Perhaps teams would be less apt to stick two, sometimes three guys on the team’s top rusher. Maybe sacrificing a pass-rush rep or two makes the times he is hurtling towards the backfield more likely to be 1-on-1, and therefore deliver a greater per-rush efficiency.
If they don’t, it’s still a win! That means two guys are standing around waiting to block Garrett, while the edge defender drops away to read the quarterback and try his hand in coverage. There is a logic somewhere in here.
Still: it feels like a poor use of resources. None of this is rocket science. Sure, philosophically – schematically -- it makes some sense. But Garrett’s at his best moving forward. He’s tough enough to block even when a pair of guys know he’s steaming towards the backfield. Why not take advantage of that on each and every snap?
Let’s give credit to Williams, though. This whole Browns-defense thing isn’t cute anymore.
They’re downright frisky. They headed into week five as the fourth stingiest defense in the league, 6th in adjusted line yards (run defense), and 8th in adjusted sack rate. Then they stuffed the Ravens, holding them to nine points on a measly 4.9 yards per play, including overtime.
Oh, and Cleveland is first in total takeaways with 15 through five games. Fifteen!
There is excellent talent at every level: Larry Ogunjobi; Joe Schobert; Denzel Ward; Damarious Randall; Genard Avery.
Avery is one of the least discussed edge-defenders in the game. He’s quietly developed into a all-around stud. Ogubjobi fever has gripped the internet. Ogunjobi is solid. He has the potential to be great. Damarious Randall switched organizations and positions. Both changes have done him the world of good. He’s changed from a mistake-prone boundary corner to a high-level middle of the field safety, gobbling up everything in front of him.
Questions of whether the team made a mistake selecting Ward fourth overall in the recent draft have already proven to be laughable. Ward is almost always the best athlete on whatever field he walks on. He pairs that with instincts and great eye discipline. He’s already a star (by the way, Chubb solid if unspectacular early on in Denver. He’s going to be good, but it’s something to monitor).
Cleveland has hit on high picks, unearthed some mid-round gems, and added pieces through the draft and free agency.
Schobert might be the most impressive find of all. A true hashmark to sideline runner, he has the springs to dive downhill or turn and run in space. He relishes in sliding through the slightest of crevices in the offensive line. Yet he’s still at his best roaming in space.
His diagnose-and-attack skills vs. the run are solid. In coverage, his instincts are legit. He’s tops in my totally fictitious “wait did he just do that?” stat.
Not bad for the 12th linebacker taken in the 2016 Draft (pour one out for Kevin Dodd).
Good defense isn’t always spectacular. It resides in the absence of spectacle. It’s the little things: leverage; hand placement; and how you fit in the overall team construct. Put simply, in football parlance: did you do your job?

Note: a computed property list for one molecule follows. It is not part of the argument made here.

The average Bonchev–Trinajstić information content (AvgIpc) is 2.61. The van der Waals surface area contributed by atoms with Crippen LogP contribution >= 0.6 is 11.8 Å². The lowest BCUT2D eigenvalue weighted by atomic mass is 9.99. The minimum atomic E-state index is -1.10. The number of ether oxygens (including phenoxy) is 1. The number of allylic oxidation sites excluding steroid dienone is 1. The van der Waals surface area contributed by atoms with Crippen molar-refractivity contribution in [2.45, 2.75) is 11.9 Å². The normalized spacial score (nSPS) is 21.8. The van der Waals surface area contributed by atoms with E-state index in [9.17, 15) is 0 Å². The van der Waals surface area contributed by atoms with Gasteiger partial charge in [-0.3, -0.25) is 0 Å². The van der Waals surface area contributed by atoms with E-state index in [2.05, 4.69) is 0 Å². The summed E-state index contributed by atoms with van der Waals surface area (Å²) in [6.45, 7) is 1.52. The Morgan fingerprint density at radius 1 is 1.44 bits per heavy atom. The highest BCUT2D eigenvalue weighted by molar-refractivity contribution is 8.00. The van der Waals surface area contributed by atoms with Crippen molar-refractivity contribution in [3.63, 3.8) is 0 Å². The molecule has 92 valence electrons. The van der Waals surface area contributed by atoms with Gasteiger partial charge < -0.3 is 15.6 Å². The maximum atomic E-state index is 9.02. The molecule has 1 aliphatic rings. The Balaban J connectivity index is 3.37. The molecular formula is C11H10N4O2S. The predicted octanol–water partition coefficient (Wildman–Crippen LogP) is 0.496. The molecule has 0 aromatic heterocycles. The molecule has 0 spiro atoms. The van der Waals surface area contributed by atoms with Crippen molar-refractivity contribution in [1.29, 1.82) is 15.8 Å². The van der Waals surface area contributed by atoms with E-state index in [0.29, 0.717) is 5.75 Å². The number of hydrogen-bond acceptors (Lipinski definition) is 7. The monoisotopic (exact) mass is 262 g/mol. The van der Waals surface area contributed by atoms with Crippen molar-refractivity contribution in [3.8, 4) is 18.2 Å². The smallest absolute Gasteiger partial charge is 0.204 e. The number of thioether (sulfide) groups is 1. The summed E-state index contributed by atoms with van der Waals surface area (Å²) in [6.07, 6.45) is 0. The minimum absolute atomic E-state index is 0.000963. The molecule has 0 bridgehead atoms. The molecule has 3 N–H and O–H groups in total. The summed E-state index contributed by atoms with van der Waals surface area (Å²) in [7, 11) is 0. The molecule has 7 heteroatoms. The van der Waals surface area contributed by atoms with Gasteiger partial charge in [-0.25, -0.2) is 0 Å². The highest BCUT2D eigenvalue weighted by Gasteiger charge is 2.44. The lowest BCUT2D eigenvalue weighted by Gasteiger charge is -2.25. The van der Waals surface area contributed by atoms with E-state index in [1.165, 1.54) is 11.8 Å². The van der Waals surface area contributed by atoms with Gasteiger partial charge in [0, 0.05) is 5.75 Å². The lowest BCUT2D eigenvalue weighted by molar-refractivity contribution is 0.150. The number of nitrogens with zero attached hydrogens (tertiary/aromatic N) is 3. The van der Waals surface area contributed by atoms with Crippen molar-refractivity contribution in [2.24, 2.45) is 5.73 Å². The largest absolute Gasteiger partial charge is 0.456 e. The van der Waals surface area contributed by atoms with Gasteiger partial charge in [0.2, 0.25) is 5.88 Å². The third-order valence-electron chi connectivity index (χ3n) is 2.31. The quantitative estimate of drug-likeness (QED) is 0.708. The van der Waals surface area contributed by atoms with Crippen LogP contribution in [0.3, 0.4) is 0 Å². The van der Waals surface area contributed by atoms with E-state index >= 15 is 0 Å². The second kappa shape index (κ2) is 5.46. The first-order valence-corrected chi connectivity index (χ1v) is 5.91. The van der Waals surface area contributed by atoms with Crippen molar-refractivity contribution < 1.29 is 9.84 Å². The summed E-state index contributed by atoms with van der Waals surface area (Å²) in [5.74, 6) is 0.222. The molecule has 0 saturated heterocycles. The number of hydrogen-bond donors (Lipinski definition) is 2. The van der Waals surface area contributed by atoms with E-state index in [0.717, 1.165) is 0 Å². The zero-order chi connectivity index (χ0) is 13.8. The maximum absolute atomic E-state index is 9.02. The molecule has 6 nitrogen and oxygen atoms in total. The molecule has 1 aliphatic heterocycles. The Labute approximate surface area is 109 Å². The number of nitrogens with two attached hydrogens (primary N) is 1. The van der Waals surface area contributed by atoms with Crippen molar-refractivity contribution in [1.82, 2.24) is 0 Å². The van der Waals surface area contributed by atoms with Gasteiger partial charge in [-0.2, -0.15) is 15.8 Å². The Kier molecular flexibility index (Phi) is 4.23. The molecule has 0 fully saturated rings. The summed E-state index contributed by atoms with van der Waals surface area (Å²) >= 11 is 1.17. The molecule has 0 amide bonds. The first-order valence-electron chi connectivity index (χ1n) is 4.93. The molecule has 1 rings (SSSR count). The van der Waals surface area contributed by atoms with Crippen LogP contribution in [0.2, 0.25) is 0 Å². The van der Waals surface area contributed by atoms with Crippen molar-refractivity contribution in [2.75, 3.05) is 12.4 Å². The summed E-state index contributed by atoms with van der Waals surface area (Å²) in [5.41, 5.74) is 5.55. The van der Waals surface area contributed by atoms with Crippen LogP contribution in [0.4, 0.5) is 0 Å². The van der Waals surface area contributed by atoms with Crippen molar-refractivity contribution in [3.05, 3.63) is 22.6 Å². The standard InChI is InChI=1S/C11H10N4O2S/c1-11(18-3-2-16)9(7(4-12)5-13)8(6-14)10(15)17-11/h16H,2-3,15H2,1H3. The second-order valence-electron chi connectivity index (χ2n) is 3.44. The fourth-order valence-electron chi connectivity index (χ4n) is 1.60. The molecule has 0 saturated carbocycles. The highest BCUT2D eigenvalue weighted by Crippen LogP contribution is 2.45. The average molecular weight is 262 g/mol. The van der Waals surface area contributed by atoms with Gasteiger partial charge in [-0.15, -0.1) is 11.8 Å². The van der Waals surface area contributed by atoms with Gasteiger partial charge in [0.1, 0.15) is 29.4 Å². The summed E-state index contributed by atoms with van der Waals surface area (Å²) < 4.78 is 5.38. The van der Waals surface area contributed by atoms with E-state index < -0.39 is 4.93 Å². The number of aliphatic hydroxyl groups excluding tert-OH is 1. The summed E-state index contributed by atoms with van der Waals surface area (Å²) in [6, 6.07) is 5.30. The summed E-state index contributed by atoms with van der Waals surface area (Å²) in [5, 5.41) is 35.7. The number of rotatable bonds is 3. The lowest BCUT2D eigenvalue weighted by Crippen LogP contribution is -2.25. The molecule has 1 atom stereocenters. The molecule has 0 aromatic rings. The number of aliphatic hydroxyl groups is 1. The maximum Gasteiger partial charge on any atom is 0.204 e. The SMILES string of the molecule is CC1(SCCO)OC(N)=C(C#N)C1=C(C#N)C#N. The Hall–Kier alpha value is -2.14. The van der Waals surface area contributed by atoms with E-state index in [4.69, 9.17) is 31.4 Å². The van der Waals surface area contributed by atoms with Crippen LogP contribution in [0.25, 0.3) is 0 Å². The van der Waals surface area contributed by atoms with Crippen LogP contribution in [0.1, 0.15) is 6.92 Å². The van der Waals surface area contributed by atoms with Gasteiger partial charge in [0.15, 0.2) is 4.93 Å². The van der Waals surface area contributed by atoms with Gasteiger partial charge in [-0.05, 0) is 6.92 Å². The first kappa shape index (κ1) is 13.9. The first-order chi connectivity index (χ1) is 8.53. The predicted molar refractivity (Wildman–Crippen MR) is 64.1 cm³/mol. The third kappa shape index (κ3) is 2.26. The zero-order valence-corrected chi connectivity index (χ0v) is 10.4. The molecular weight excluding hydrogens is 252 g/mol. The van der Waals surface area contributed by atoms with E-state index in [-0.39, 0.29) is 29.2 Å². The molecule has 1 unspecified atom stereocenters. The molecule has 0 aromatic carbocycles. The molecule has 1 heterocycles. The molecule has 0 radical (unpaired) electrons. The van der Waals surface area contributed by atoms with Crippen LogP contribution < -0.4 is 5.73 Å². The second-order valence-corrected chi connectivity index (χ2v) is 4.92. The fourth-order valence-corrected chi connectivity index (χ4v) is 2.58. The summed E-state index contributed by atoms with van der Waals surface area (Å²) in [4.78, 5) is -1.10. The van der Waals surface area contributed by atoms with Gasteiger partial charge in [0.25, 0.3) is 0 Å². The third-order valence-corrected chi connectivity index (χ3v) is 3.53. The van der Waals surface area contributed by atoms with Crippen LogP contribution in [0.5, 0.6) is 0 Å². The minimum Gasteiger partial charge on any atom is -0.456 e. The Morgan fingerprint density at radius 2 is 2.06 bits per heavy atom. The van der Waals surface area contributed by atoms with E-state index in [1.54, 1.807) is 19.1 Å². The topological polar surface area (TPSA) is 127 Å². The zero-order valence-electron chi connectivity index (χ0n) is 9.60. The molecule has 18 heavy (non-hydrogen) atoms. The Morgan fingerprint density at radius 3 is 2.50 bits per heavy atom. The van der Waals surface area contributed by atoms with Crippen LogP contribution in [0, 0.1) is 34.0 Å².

Cleveland is doing the little things at a high level – not withstanding one of the most predictable third-down packages in the league. The Browns have been effective on money downs in spite of their play-calling predictability (the Browns are 9th in third down percentage).
The young pup defense is roaming around like hungry wolves. They play hard. They run fast. Every level of the defense has blurry speed. They just look faster than the people they’re playing against. It pops off the screen.
Teams revel in finding defenders who know only one speed: all gas, no break. Cleveland has found a roster of full of them. These dudes play fierce.
Close your eyes, and you can see how each player fits on the field: Ogunjobi swallowing a pair of blockers inside; Garrett and Avery meeting for high fives at the quarterback; Schobert and his linebacker buddies clearing up any debris behind; Ward, EJ Gaines, and TJ Carrie playing man-coverage across the board; Jabrill Peppers serving as the Swiss Army Knife; Randall staying deep, reading the quarterback, locked in attack mode; all kinds of sub-packages to get extra speed and fresh bodies on the field. This Browns defense just makes sense.
Williams still sports his idiosyncratic tricks. Jabrill Peppers isn’t quite lining up on Jupiter this year, a device that turned Williams from guru to meme last season. Peppers is somewhere closer to the moon in 2018. It’s progress.
There are no bells and whistles to his defensive culture. They don’t do an awful lot post-snap. They’re smart, stay within themselves and execute the little things that win. That’s a real sentence I just wrote about the Cleveland Browns. Is any of this real? You’re almost afraid to ask.
Like Garrett, it feels like the whole group is just beginning to uncover its potential.
Garrett remains the jewel in the crown. The former number one overall pick came in with the unreasonable expectations that go with that moniker: Be Lawrence Taylor, Von Miller, Khalil Mack, immediately, or else.
Miller and Mack sit atop the league’s edge-defending thrown. It will stay that way until one or the other enters decline. But Garrett is coming. He’s still putting all the tools together. God help everyone when he does.